How to shoot video with Canon HD digicams

Sometimes it feels lonely for myself and “Avene” Glenn being amongst the very few who suggest small Canon digicams over dSLRs or full camcorders. These small HD digicams, usually priced from $100 to $350, are more capable than most people think of them. But cheaper/smaller usually mean hardware and software compromises, and as such, they require more filmmaking skill than camcorders. But if price and mobility are important to you, there is a way to get a professional-enough look out of them for use with artistic videos (for family/travel/sports/random videos, get a camcorder). Here’s how:

1. Acquire the hardware mentioned here. At the very least you should buy an SDHC Class 6 card, a second battery, and a tripod. Also a filter tube (lens adapter), and a 37mm 0.9 ND filter if your camera is NOT the Canon S100. The filter tube I suggest on the link works with most Canon digicams, but not the SX-series (their big super-zoom lenses don’t fit in it). As for more camera suggestions, check here.

2. When you get the camera, press FUNC, and go to “Custom Colors” and then press the DISPLAY button. There, bring all the way down (towards the left) contrast, saturation, and sharpness (essentially achieving “flat colors”). Shooting flat helps with color grading in post processing, and achieves more dynamic range and detail. Leave the rest of the color settings as-is. In the main video menu, disable “digital zoom”, and enable the “Grid Lines” that will help you shoot straight.

3. Strap the camera to the filter/lens adapter/tube. If shooting outdoors during the day, or under very strong lights, use the ND filter. If shooting indoors, don’t use the ND filter. These small-sensor digicams usually shoot in unnaturally high shutter speeds outdoors, resulting in the footage feeling “choppy”, so the ND filter helps us control this effect. Alternatively to buying the suggested above 0.9 strength ND filter, you can buy a “variable strength” 37mm ND filter, that has many different strengths all-in-one, which will help you control the shutter speed easier (it’s more expensive though). The Canon S100 (2011 model) has its own built-in ND filter, so use that instead of a third party adapter/filter.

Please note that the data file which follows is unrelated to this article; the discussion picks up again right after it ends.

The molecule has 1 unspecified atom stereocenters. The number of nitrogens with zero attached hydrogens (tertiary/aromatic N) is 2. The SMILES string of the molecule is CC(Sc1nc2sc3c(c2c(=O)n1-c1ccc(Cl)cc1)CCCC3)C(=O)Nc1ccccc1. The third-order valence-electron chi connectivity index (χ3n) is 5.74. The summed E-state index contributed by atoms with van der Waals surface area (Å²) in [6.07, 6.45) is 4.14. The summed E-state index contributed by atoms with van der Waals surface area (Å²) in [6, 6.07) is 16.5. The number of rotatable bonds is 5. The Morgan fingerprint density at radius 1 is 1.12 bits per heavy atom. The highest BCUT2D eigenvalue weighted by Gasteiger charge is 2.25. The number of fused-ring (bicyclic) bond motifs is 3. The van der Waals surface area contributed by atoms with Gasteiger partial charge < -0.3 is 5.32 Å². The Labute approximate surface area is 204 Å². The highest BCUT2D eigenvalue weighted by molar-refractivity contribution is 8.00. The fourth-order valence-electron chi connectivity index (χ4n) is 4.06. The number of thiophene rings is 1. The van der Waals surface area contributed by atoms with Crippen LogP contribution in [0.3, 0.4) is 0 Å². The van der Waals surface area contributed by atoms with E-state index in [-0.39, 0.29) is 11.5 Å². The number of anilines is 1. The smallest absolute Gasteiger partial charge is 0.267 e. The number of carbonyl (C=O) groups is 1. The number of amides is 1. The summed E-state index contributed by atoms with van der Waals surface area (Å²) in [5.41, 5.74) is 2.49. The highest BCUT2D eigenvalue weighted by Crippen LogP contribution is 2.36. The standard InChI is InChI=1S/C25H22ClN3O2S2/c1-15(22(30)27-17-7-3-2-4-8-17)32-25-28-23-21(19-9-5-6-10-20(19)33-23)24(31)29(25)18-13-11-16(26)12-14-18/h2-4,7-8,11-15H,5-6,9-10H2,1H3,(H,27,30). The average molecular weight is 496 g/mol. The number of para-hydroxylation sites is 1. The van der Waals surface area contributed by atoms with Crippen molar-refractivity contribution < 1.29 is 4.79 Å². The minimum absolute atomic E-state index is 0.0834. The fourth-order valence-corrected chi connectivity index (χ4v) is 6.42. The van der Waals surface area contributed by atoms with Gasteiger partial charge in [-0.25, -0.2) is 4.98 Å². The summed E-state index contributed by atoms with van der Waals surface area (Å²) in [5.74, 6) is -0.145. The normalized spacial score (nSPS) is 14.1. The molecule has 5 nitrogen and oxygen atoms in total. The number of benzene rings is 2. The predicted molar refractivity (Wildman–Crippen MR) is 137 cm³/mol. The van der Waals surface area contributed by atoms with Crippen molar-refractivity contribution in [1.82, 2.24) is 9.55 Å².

4. Set the camera on a tripod, and make sure the tripod is “leveled”. Don’t shoot handheld, it never comes out great, since the Canon digicams only have “dynamic IS” in video mode, not true image stabilization. Plus, the newest models use CMOS, so there’s gonna be rolling shutter artifacts if you don’t use any stabilization method. Here’s a nice tip on how to pan smoothly, as long as your tripod head is sold as “fluid”.

Canon SD780 IS with the Zeikos filter addon, the ND 0.9 filter, and a GorillaPod
Canon SD780 IS with the Zeikos filter addon, Tiffen ND 0.9 filter, and GorillaPod

5. Zoom-in all the way for digicams that have up to 5x zoom, or as much as your movie set allows you to. Don’t zoom fully with super-zoom cameras. The zooming will create some background blur, to make your picture more pleasing. With the help of the ND filter, which will force the aperture open, you might be able to achieve some nice shallow DoF, even with such small cams. Finally, setup the lighting (if outdoors, make sure the sun is on your back), and frame your subject at its final position.

6. Go to the camera’s “P” mode. This is important: press the RIGHT button and turn the camera’s flash OFF. Then press the UP button to go to the exposure compensation screen. IF outdoors or under strong lighting, move the exposure compensation one or two notches to the left, until you feel the camera stops over-exposing. If indoors, leave it as is (Canon digicams tend to over-expose only under strong lighting, their algorithm is better indoors). Half-press the shutter button. The shutter speed information will be on screen momentarily. If you’re shooting at 24p, make sure the shutter speed shows as 1/48th or 1/50th. If you’re shooting 30p, make sure the shutter speed is at 1/60th. Adjust ND filter strengths (you can buy strengths that measure 0.3, 0.6, and 0.9 etc and then stack them, or you can buy a single one that has variable strengths all-in-one), or adjust lighting conditions, until you get the desired shutter speed. If these values are not possible, a bit higher shutter speed is acceptable, but less is not (video will look like a soap opera at lower values). Please note that the above trick approximating shutter speed works ok-enough under a lot of light, but under low light the P mode and video mode are not in agreement.